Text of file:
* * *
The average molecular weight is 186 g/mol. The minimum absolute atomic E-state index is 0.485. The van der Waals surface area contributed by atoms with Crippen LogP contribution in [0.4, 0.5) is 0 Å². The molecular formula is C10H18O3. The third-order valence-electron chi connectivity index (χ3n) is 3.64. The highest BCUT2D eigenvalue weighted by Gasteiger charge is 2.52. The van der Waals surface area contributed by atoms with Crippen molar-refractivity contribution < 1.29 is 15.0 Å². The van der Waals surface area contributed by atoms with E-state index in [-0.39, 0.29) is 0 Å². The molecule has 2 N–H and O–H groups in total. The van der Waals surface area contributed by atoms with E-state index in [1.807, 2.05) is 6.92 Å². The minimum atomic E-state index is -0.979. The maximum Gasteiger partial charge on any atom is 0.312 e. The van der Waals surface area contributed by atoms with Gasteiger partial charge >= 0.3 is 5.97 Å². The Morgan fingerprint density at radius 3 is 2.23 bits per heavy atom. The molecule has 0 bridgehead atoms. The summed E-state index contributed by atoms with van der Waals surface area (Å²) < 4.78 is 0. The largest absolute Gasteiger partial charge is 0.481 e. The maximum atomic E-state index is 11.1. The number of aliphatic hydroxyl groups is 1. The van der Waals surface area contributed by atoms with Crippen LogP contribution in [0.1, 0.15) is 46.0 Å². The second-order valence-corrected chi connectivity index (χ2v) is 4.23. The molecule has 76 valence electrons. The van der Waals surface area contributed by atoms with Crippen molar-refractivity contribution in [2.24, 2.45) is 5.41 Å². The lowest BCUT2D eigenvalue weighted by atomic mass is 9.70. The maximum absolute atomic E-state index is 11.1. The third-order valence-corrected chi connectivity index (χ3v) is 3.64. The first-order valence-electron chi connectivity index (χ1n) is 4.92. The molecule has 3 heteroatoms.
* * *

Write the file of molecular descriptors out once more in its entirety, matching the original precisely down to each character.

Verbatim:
The average molecular weight is 186 g/mol. The minimum absolute atomic E-state index is 0.485. The van der Waals surface area contributed by atoms with Crippen LogP contribution in [0.4, 0.5) is 0 Å². The molecular formula is C10H18O3. The third-order valence-electron chi connectivity index (χ3n) is 3.64. The highest BCUT2D eigenvalue weighted by Gasteiger charge is 2.52. The van der Waals surface area contributed by atoms with Crippen molar-refractivity contribution < 1.29 is 15.0 Å². The van der Waals surface area contributed by atoms with E-state index in [-0.39, 0.29) is 0 Å². The molecule has 2 N–H and O–H groups in total. The van der Waals surface area contributed by atoms with E-state index in [1.807, 2.05) is 6.92 Å². The minimum atomic E-state index is -0.979. The maximum Gasteiger partial charge on any atom is 0.312 e. The van der Waals surface area contributed by atoms with Gasteiger partial charge >= 0.3 is 5.97 Å². The Morgan fingerprint density at radius 3 is 2.23 bits per heavy atom. The molecule has 0 bridgehead atoms. The summed E-state index contributed by atoms with van der Waals surface area (Å²) < 4.78 is 0. The largest absolute Gasteiger partial charge is 0.481 e. The maximum atomic E-state index is 11.1. The number of aliphatic hydroxyl groups is 1. The van der Waals surface area contributed by atoms with Crippen LogP contribution in [0.1, 0.15) is 46.0 Å². The second-order valence-corrected chi connectivity index (χ2v) is 4.23. The molecule has 76 valence electrons. The van der Waals surface area contributed by atoms with Crippen molar-refractivity contribution in [2.24, 2.45) is 5.41 Å². The lowest BCUT2D eigenvalue weighted by atomic mass is 9.70. The maximum absolute atomic E-state index is 11.1. The third-order valence-corrected chi connectivity index (χ3v) is 3.64. The first-order valence-electron chi connectivity index (χ1n) is 4.92. The molecule has 3 heteroatoms.